This is what I meant

I did a series last year (starting here) on the fundamental difference between the original Christian idea of freedom, and the almost universal modern perversion of freedom into “autonomy”, even within the churches. The series arose from my research on the historical teaching on the goodness of creation. Without grasping the radical difference in these two concepts of freedom, one cannot understand why the whole “free process” theology underlying most theistic evolution now is so far adrift from historic Christianity. In fact, it’s hard to comprehend historic Christianity at all.

Our own GD, commenting on Ted Davis’s piece about Ted Peters on BioLogos, makes the key point that “the Creation wishes to be subject to his will” as a clear consequence of its formation ex nihilo. This is profound.

It led me to discover a short essay by Anglican Peter Toon, making much the same points as my long series, only more succinctly. Read it, to get an idea of just how far modern Christianity has drifted in its attitude towards God. It’s here.

About Jon Garvey

Training in medicine (which was my career), social psychology and theology. Interests in most things, but especially the science-faith interface. The rest of my time, though, is spent writing, playing and recording music.
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14 Responses to This is what I meant

  1. pngarrison says:

    Jon, you accuse other people of resorting to “rhetoric,” but you characterize the straightforward idea of “freedom” as a real choice by an agent (certainly one of the legitimate uses of the word) as a “perversion.”

    You chastise the “free process” folks (rightly I think) for using a bad metaphor about choice to talk about particles, but then when GD makes his own bad metaphor in saying “Creation wishes to be subject to His will,” you say that it is profound. If we are talking about particles, or some raw unformed matter stuff, what can it mean to say it “wishes” anything? And if we are talking about a deer suffering death by a thousand cuts from a wolf pack (apparently part of the divine plan,) in what sense does the deer wish to play his role?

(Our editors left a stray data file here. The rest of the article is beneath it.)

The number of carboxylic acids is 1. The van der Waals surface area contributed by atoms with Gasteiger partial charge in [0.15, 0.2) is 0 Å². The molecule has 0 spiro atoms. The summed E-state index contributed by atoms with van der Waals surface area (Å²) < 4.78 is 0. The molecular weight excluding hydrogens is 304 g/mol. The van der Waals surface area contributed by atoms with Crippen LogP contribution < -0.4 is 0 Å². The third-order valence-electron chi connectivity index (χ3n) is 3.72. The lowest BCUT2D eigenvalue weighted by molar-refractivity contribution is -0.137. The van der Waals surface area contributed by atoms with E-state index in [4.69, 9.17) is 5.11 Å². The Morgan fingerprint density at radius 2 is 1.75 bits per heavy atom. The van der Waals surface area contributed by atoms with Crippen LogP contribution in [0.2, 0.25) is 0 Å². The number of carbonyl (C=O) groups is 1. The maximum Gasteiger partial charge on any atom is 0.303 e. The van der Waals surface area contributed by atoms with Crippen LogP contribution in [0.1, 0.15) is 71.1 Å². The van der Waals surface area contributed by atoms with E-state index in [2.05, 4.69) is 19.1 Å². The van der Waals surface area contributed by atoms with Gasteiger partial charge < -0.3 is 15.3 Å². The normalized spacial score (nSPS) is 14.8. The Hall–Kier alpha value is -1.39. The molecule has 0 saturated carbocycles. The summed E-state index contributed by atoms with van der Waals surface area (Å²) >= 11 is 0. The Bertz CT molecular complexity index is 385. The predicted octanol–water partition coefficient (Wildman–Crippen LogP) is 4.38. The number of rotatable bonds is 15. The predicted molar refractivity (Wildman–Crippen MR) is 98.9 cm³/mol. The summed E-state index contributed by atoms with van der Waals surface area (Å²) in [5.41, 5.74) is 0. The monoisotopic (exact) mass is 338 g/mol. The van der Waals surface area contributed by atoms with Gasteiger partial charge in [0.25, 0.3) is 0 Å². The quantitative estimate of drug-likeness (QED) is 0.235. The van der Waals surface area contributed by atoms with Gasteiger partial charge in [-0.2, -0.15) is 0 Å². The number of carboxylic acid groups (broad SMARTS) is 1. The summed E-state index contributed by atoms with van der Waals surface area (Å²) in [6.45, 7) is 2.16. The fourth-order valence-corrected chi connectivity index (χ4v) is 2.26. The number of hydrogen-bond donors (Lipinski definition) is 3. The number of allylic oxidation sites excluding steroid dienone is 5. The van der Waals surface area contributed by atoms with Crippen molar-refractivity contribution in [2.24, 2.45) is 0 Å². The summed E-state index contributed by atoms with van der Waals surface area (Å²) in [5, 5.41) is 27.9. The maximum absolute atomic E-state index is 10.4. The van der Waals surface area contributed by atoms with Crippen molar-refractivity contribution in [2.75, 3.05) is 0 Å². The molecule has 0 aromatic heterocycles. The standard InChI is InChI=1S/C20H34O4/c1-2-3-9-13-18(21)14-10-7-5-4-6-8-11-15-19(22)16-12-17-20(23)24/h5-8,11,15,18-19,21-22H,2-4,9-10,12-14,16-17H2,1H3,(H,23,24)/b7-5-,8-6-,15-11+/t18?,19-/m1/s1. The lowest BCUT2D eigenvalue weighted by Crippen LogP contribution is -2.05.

I think what you mean is, God made the basic stuff, whatever it is, so the Greeks were wrong to think that you could explain something about the world by attributing some weird recalcitrance to it. If that’s what you mean, why not say it some way that doesn’t impute intention to stuff? God made the stuff ex nihilo, and so the stuff was what He intended, and was suited to His further creative purposes. I like well chosen metaphors, but sometimes they are just rhetoric, and what applies to the goose, well, you know.

    It seems to me that you are doing what the “free process” folks do – mushing together the separate questions of freedom/randomness of inanimate nature and the nature of human freedom, not in the paradoxical Christian sense of the freedom that is found in being God’s servant, but in the sense that I would guess has always existed, of the freedom to actually make a choice that is fixed when it’s done, but really could have been otherwise. I’m not willing to concede that the very use of the word in that sense is some kind of “perversion,” whatever that is supposed to mean. Calling it that seems like an attempt to win an argument by insisting on an equivocation.

  2. GD says:

    I have made some detailed comment on my understanding of freedom and law previously, so I will not repeat here. I think that freedom that we as self-aware humans may understand is different to the way we may discuss nature – simply put, we are free to choose from possibilities present in the world that exhaust our ability to choose (more then we can contemplate), but that the choices and decisions that we make ‘set’ us and our own individual world, so that we must (like it or not) accept (or have placed upon us, and also other humans) the responsibility that accompanies the choice.

    I accept png’s criticism of the metaphor only in the sense that he states, as some type of criteria for each and every action in the creation. I think the creation is subject to its own ‘beingness’ in that the deer and the wolf are ‘bound’ by their ‘nature’ (again I know that brief remarks can easily be shown to be inadequate).

    The metaphor (placed in brackets) is one that is meant to convey a sentiment, and is derived from aesthetics, in that the creation, through its splendour, wishes to be subjected to its creator’s will.

    • Jon Garvey says:

      pngarrison + GD

      I took GD’s “wish” language as obviously metaphorical – inasmuch as it is the kind of metaphor Scripture uses quite freely of the stars singing for joy at the creation, the trees clapping their hands etc.